Base Hospital No. 25 was one of 10 hospitals tasked with setting up a 1,000 bed facility at Allerey. Construction began in February 1918, and the first patients started arriving in late July 1918. Only seven of the hospitals would wind up being built, each based on a standard footprint, fabricated off-site and then assembled on-site. 

Eventually, Base Hospital No. 25 would employ 41 officers, 100 nurses, a dietitian, two technicians and three stenographers from Cincinnati General Hospital. 

Those people often worked long hours, according to Mullins.

"Shifts were long, 12 to 14 hours a day,” says Mullins. "This was before the widespread use of antibiotics, and it wouldn’t be unusual to make 1,000 dressing changes in a day. They didn’t have wash stands until November, so they made wash stands out of wooden boxes used to ship supplies.”

A virulent outbreak of the Spanish flu was another obstacle faced by the staff at Base Hospital No. 25, made worse by the close quarters in barracks and trenches. In a presentation on their research, Mullins shared this letter dated Oct. 21, 1918 from nurse Ann Huheey: 
 
"I’ve had an attack of the Spanish influenza and put a nick in the wall. Stayed on duty all week with a temp that was 102 and 103 then when my temp dropped below normal and took some codea to stop the coughing but it nauseated me and after vomiting I looked as green as grass. Just then the chief nurse saw me and sent me to bed.”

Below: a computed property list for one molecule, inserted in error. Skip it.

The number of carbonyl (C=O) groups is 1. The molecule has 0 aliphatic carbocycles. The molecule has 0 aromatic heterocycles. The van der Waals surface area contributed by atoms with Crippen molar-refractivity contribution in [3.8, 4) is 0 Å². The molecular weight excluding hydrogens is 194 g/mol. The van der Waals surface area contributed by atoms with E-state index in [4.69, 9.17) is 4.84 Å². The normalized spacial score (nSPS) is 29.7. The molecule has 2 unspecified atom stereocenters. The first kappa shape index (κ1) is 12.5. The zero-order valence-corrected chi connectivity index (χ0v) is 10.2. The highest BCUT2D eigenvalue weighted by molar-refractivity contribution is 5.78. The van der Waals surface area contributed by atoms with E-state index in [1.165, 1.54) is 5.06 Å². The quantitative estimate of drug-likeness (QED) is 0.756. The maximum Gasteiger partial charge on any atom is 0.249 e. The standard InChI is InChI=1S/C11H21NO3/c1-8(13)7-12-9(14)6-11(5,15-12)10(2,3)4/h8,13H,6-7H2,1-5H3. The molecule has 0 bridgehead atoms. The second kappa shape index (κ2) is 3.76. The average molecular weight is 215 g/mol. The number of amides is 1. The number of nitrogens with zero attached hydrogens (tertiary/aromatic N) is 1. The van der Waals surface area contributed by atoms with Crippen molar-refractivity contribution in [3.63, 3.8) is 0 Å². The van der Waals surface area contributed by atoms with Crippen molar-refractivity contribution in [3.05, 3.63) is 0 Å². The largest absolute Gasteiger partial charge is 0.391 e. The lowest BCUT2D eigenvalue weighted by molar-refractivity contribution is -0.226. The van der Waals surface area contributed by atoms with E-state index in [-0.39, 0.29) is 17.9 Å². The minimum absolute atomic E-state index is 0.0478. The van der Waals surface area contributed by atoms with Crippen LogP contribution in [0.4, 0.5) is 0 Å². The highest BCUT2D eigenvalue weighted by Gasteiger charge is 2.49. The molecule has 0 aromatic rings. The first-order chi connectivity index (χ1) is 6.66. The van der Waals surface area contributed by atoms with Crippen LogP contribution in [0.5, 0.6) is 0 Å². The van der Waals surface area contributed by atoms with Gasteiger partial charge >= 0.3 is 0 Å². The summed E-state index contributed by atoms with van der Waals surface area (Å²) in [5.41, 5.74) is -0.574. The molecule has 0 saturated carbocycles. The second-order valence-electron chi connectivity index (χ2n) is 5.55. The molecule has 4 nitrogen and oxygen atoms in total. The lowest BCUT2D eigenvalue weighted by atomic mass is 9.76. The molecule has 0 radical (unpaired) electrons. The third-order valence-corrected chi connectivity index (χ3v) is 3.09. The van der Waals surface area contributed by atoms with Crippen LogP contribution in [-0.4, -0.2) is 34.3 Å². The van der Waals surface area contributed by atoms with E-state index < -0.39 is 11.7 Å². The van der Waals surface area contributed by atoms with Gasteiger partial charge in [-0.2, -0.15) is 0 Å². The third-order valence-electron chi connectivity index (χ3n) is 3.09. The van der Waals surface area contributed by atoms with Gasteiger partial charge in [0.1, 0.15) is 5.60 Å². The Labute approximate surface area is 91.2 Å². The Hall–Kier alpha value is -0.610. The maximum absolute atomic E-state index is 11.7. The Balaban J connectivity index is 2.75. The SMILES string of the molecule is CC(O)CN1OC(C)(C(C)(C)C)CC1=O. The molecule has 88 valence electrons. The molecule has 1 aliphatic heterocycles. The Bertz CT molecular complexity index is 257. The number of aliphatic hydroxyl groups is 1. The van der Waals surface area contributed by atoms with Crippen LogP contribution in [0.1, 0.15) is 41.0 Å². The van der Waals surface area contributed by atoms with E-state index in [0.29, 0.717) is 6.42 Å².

In addition to the challenge of dealing with the Spanish influenza, the hospital was less than 70 percent complete when patients began arriving, in part because all able-bodied males were fighting the war. Getting supplies was also difficult and frequently, according to research by Prior and Mullins, nurses would walk long ways to buy items with their own money for the wounded soldiers. 

Despite all those challenges, the hospital treated 5,860 patients over the course of its six months of operation, divided almost evenly between medical and surgical patients. 

WWI ended on November 11, 1918, and six days later the patient census at Base Hospital No. 25 peaked at 1,815. It took another two months for operations to wind down and the hospital closed in January of 1919.

Shortly after the end of WWI, when the doctors, nurses and staff of Base Hospital No. 25 had returned to Cincinnati, the United States Army Surgeon General Merritte Ireland, MD, wrote a letter to the Board of Trustees of Cincinnati General Hospital. In it, he said he wanted to express his earnest hope that the organization would be kept intact and that the "glorious heritage and splendid achievement” from this Great War would be passed down to future personnel. An association was formed at Cincinnati General to reminisce about their time at Base Hospital No. 25 and continue to share that information over the years.

A century later, with the UC Medical Center serving as the home to the Institute of Military Medicine and the Center for Sustainment of Trauma and Readiness Skills (C-STARS) program, it’s safe to say that Ireland’s hope came to be.